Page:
It’s easy for small businesses to get confused: on one-hand, they have companies calling them telling them they can get them top ranking by putting their links on directory sites, yet on the other hand they are told that doing this will get them penalized by search giants like Google. What is going on here and what do smaller companies need to do to be successful?


First and foremost consider that no one linking or other SEO technique can raise you to the top of anything for the competitive terms you need to be focused on. The best firms do not solicit business by email because they are fully booked by word of mouth and industry activity referrals. On the other hand be mindful the SEO you are contacting is biased by their methods and beliefs, wrong or right. Look for credible sources like SEMPO, and others keeping in mind for every legit “association” there are many that are shams

Julie :

Since “organic search” can be unreliable, how important is it for businesses to use a combined strategy, in particular one that incorporates pay-per-click like AdWords and site optimization using a tool like Google Analytics?


First and foremost not every product or service is suited to Pay Per Click advertising. Start with lower budgets and increase as you improve the campaigns. I would not put all my eggs in one basket. I prefer to devote budget to both PPC and organic Search and further would prefer Search in total is not too large a segment of total traffic. That said all online sales channels are seeing cannibalization by tablets and mobile/cloud computing in general. So now it is important to consider a mobile/web strategy. The trickiest part is mobile seems to be an ROI black hole that is taking share from Search and Social Web based activity.

Julie :

With all the buzz about social media sites like Facebook, when it comes to search is Google losing its leadership position in search?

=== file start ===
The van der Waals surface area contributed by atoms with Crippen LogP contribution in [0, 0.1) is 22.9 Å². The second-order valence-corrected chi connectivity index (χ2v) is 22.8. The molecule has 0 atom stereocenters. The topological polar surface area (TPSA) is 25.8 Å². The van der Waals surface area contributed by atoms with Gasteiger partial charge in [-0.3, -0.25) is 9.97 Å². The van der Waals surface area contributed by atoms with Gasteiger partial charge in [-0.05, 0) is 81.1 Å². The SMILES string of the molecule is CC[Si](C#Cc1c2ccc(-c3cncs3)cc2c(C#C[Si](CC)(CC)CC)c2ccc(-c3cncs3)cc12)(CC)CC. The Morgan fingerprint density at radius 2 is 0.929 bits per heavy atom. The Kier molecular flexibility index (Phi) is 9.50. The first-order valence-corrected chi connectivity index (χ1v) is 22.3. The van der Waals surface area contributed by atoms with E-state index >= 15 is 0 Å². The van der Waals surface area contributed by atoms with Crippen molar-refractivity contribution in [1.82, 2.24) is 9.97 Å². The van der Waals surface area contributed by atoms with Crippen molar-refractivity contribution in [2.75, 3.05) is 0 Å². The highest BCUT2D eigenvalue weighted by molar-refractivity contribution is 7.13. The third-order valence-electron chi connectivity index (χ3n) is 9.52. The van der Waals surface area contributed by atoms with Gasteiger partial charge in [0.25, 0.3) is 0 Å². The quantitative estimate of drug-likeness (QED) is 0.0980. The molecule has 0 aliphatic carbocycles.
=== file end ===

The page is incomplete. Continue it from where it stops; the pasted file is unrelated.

Search and Social are converging as Facebook starts to move away from simple relationship between people to relationships between people places and things. One thing will never change and it is fundamentally why Social and Search will not cause the demise of the other. Simply Search is generally farther along the conversion funnel than Social which is primarily just in the discovery stage of the funnel. Search is also in discovery but is beyond just sourcing but also location of sources. For example you might ask a Social network about a product recommendation but generally you do not ask where to purchase it at the best price. Search engines are used when people are entering the transactional/buying phase of the conversion funnel.

Julie :

If you could identify just one upcoming SEO trend small businesses should pay attention to, what would it be, and why is it important?


Local/Mobile Search has been on a steady up trend for a few years and that will only grow as tablet and smart phone adoption grows. Start learning how to use the free Local listings on major search engines and review sites like Yelp and other niche services that will emerge. Keep in mind that there seems to be a desire for apps over web sites.